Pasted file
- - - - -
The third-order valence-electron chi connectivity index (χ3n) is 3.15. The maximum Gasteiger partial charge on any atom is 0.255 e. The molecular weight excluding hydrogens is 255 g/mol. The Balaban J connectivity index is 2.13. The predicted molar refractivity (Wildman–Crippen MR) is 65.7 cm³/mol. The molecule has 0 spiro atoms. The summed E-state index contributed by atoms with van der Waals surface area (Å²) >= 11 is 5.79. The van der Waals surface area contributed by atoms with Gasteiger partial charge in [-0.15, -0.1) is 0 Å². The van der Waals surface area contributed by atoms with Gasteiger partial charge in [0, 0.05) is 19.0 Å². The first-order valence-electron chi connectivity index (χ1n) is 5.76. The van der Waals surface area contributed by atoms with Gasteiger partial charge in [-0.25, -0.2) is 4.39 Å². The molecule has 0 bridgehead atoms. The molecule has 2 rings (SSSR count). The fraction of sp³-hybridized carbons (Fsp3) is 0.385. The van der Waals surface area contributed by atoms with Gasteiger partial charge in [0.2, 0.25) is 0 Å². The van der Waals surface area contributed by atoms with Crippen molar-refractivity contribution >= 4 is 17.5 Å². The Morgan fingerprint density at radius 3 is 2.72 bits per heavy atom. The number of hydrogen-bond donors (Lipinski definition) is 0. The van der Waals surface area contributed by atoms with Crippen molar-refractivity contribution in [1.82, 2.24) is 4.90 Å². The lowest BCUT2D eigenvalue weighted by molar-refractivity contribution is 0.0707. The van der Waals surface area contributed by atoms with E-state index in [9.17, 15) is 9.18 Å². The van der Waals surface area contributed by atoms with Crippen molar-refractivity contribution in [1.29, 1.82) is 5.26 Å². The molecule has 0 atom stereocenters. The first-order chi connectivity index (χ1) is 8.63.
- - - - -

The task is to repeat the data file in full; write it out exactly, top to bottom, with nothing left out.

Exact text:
The third-order valence-electron chi connectivity index (χ3n) is 3.15. The maximum Gasteiger partial charge on any atom is 0.255 e. The molecular weight excluding hydrogens is 255 g/mol. The Balaban J connectivity index is 2.13. The predicted molar refractivity (Wildman–Crippen MR) is 65.7 cm³/mol. The molecule has 0 spiro atoms. The summed E-state index contributed by atoms with van der Waals surface area (Å²) >= 11 is 5.79. The van der Waals surface area contributed by atoms with Gasteiger partial charge in [-0.15, -0.1) is 0 Å². The van der Waals surface area contributed by atoms with Gasteiger partial charge in [0, 0.05) is 19.0 Å². The first-order valence-electron chi connectivity index (χ1n) is 5.76. The van der Waals surface area contributed by atoms with Gasteiger partial charge in [-0.25, -0.2) is 4.39 Å². The molecule has 0 bridgehead atoms. The molecule has 2 rings (SSSR count). The fraction of sp³-hybridized carbons (Fsp3) is 0.385. The van der Waals surface area contributed by atoms with Gasteiger partial charge in [0.2, 0.25) is 0 Å². The van der Waals surface area contributed by atoms with Crippen molar-refractivity contribution >= 4 is 17.5 Å². The Morgan fingerprint density at radius 3 is 2.72 bits per heavy atom. The number of hydrogen-bond donors (Lipinski definition) is 0. The van der Waals surface area contributed by atoms with Crippen molar-refractivity contribution in [1.82, 2.24) is 4.90 Å². The lowest BCUT2D eigenvalue weighted by molar-refractivity contribution is 0.0707. The van der Waals surface area contributed by atoms with E-state index in [9.17, 15) is 9.18 Å². The van der Waals surface area contributed by atoms with Crippen molar-refractivity contribution in [1.29, 1.82) is 5.26 Å². The molecule has 0 atom stereocenters. The first-order chi connectivity index (χ1) is 8.63.